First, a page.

Previous studies suggest that women tend to have better episodic olfactory memory than men, and their better performance is likely mediated by their higher proficiency in odor identification (Öberg et al., 2002). In addition, olfactory superiority of female participants was found to depend on verbal abilities (Larsson et al., 2003), as activating verbal information is crucial for recognition of odors. However, in the current study we found no effects of participants’ gender. This might have resulted from low familiarity of odorants applied in our research, as indicated by relatively low free identification scores in our samples. Performance in memory-related olfactory tasks can rely on prior exposure to and familiarity with the target odors (Richardson and Zucco, 1989; Öberg et al., 2002; Cornell Kärnekull et al., 2015). Future studies could additionally involve individual assessments of familiarity of each odor, as low familiarity of applied odorants can significantly decrease olfactory memory (Cornell Kärnekull et al., 2015).
We found no effect of visual impairment on olfactory memory. Although blindness can be a driving force behind a variety of changes in sensory systems, we did not observe sensory compensation among the blind in several olfactory-related memory tasks. In addition, we found that olfactory memory of older sighted participants was higher compared to blind participants, which suggests that daily perceptual training is not enough to enhance olfactory function.
Contribution of AS and MK: substantial contributions to the conception or design of the work; or the acquisition, analysis, and interpretation of data for the work; drafting the work or revising it critically for important intellectual content; final approval of the version to be published; agreement to be accountable for all aspects of the work in ensuring that questions related to the accuracy or integrity of any part of the work are appropriately investigated and resolved.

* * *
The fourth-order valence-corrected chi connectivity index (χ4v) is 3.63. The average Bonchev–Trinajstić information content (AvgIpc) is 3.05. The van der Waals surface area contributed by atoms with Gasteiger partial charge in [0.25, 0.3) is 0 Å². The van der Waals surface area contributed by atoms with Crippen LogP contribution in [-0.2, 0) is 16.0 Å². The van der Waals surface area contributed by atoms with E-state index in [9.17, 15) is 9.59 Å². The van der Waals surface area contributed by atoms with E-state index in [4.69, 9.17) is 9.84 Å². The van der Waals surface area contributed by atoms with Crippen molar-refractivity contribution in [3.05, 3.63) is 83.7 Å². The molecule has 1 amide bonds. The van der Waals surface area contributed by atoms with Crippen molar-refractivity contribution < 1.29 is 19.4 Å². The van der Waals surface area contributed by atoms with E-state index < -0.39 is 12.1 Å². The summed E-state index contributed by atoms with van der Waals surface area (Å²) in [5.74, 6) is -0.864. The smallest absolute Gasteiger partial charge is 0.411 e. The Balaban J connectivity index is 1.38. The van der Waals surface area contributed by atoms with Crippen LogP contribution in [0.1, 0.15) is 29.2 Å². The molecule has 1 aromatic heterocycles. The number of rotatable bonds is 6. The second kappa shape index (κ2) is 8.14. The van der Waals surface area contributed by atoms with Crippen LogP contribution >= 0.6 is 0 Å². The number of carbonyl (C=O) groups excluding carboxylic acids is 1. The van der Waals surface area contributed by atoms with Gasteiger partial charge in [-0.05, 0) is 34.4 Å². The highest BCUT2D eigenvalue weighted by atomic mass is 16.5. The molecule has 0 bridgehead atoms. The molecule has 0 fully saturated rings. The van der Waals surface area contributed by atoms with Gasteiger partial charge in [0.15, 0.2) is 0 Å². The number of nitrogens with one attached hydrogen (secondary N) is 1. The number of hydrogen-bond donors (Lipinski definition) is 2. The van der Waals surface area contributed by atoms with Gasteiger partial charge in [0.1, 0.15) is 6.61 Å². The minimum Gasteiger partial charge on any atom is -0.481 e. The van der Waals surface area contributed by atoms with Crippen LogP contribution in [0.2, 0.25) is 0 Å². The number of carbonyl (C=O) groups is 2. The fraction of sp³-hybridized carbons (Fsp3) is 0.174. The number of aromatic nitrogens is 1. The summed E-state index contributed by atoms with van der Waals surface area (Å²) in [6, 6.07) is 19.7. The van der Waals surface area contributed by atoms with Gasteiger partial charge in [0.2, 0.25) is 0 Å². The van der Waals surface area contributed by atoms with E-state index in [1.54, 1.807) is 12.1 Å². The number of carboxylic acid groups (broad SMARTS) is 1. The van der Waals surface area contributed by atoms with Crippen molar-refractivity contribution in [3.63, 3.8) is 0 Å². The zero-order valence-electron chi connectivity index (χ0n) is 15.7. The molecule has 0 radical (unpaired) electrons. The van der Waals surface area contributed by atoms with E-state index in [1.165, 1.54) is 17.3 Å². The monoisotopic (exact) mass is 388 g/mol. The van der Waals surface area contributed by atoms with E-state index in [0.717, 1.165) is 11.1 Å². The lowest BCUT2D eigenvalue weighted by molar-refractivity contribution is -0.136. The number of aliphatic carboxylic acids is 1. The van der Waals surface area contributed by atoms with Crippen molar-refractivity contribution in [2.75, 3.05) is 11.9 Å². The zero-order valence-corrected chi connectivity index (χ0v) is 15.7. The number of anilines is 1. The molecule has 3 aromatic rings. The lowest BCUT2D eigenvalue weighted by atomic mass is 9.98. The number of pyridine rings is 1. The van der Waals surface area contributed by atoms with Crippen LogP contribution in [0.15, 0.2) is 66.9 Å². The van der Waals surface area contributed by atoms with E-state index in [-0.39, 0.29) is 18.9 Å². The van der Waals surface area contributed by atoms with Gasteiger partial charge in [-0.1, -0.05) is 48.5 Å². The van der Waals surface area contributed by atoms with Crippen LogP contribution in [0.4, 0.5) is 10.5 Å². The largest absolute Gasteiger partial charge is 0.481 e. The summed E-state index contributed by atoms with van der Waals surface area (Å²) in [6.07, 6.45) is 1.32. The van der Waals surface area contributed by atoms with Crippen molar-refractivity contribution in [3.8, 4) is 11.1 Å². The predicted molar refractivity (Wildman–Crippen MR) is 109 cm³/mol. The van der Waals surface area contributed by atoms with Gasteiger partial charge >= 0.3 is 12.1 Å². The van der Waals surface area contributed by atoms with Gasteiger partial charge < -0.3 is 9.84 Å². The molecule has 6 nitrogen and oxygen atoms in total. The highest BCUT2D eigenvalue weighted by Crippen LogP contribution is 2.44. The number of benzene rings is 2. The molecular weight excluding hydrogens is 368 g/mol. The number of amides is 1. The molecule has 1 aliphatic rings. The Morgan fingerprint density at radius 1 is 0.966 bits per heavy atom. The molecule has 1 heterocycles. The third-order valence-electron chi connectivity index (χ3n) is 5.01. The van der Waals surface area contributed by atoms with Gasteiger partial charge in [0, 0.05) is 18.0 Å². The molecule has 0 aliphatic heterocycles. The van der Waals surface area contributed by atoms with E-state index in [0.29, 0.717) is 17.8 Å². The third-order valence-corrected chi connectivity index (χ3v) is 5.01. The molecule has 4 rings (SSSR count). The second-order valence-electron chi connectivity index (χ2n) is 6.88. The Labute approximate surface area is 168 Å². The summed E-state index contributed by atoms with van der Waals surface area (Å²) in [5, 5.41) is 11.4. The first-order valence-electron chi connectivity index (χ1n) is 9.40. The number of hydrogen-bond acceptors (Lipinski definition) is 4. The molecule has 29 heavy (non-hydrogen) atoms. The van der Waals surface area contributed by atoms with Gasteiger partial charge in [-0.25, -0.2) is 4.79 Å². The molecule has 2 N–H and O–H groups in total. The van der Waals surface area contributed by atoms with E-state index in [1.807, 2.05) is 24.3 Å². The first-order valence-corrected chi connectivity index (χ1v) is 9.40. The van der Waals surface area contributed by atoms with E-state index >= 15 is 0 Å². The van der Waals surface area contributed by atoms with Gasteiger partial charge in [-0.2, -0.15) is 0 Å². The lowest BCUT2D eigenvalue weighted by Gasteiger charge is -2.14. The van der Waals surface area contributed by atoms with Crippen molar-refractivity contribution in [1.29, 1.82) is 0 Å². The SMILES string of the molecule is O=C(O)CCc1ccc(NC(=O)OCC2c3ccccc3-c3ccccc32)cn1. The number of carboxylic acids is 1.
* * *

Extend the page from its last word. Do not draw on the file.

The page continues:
The research was supported by funds of Polish National Science Centre (OPUS grant #2013/11/B/HS6/01522 to AS).
Conflict of Interest Statement
The authors declare that the research was conducted in the absence of any commercial or financial relationships that could be construed as a potential conflict of interest.
The authors thank Piotr Sorokowski, Anna Oleszkiewicz, Malgorzata Szagdaj, Anna Szagdaj, Katarzyna Gwozdziewicz, Natalia Wernecka, Anna Trzepizur, and Joanna Widomska for their help during the data collection.
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Keywords: olfactory memory, olfaction, blindness, visual impairment, aging, sensory compensation
Citation: Sorokowska A and Karwowski M (2017) No Sensory Compensation for Olfactory Memory: Differences between Blind and Sighted People. Front. Psychol. 8:2127. doi: 10.3389/fpsyg.2017.02127
Received: 23 June 2017; Accepted: 21 November 2017;
Published: 08 December 2017.
Edited by:Massimiliano Palmiero, University of L’Aquila, Italy
Reviewed by:Davide Bottari, University of Hamburg, Germany
Pietro Spataro, Sapienza Università di Roma, Italy
Copyright © 2017 Sorokowska and Karwowski. This is an open-access article distributed under the terms of the Creative Commons Attribution License (CC BY). The use, distribution or reproduction in other forums is permitted, provided the original author(s) or licensor are credited and that the original publication in this journal is cited, in accordance with accepted academic practice. No use, distribution or reproduction is permitted which does not comply with these terms.
*Correspondence: Agnieszka Sorokowska, email@example.com